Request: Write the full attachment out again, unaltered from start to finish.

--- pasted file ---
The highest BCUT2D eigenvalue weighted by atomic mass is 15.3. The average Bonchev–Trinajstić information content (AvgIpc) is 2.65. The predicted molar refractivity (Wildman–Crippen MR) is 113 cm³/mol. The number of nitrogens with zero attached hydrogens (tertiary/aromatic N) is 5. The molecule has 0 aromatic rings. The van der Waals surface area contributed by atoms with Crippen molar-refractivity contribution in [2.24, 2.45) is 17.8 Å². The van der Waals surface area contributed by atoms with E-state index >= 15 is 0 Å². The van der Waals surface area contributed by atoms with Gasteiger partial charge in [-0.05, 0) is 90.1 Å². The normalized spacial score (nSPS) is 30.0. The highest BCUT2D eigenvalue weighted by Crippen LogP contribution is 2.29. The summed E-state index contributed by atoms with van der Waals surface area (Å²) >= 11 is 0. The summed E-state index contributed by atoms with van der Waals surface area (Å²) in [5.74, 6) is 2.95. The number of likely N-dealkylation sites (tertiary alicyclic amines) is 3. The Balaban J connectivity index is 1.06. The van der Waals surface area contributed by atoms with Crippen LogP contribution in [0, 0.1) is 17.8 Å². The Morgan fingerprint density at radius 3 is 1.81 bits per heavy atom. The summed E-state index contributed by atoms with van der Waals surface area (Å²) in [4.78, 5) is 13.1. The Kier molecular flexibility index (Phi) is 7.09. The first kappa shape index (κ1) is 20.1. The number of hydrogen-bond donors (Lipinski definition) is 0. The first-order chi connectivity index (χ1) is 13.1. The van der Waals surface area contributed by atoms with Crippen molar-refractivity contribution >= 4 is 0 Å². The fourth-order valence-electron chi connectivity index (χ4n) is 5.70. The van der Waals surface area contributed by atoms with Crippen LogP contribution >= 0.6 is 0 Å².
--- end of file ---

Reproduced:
The highest BCUT2D eigenvalue weighted by atomic mass is 15.3. The average Bonchev–Trinajstić information content (AvgIpc) is 2.65. The predicted molar refractivity (Wildman–Crippen MR) is 113 cm³/mol. The number of nitrogens with zero attached hydrogens (tertiary/aromatic N) is 5. The molecule has 0 aromatic rings. The van der Waals surface area contributed by atoms with Crippen molar-refractivity contribution in [2.24, 2.45) is 17.8 Å². The van der Waals surface area contributed by atoms with E-state index >= 15 is 0 Å². The van der Waals surface area contributed by atoms with Gasteiger partial charge in [-0.05, 0) is 90.1 Å². The normalized spacial score (nSPS) is 30.0. The highest BCUT2D eigenvalue weighted by Crippen LogP contribution is 2.29. The summed E-state index contributed by atoms with van der Waals surface area (Å²) >= 11 is 0. The summed E-state index contributed by atoms with van der Waals surface area (Å²) in [5.74, 6) is 2.95. The number of likely N-dealkylation sites (tertiary alicyclic amines) is 3. The Balaban J connectivity index is 1.06. The van der Waals surface area contributed by atoms with Crippen LogP contribution in [0, 0.1) is 17.8 Å². The Morgan fingerprint density at radius 3 is 1.81 bits per heavy atom. The summed E-state index contributed by atoms with van der Waals surface area (Å²) in [4.78, 5) is 13.1. The Kier molecular flexibility index (Phi) is 7.09. The first kappa shape index (κ1) is 20.1. The number of hydrogen-bond donors (Lipinski definition) is 0. The first-order chi connectivity index (χ1) is 13.1. The van der Waals surface area contributed by atoms with Crippen molar-refractivity contribution >= 4 is 0 Å². The fourth-order valence-electron chi connectivity index (χ4n) is 5.70. The van der Waals surface area contributed by atoms with Crippen LogP contribution >= 0.6 is 0 Å².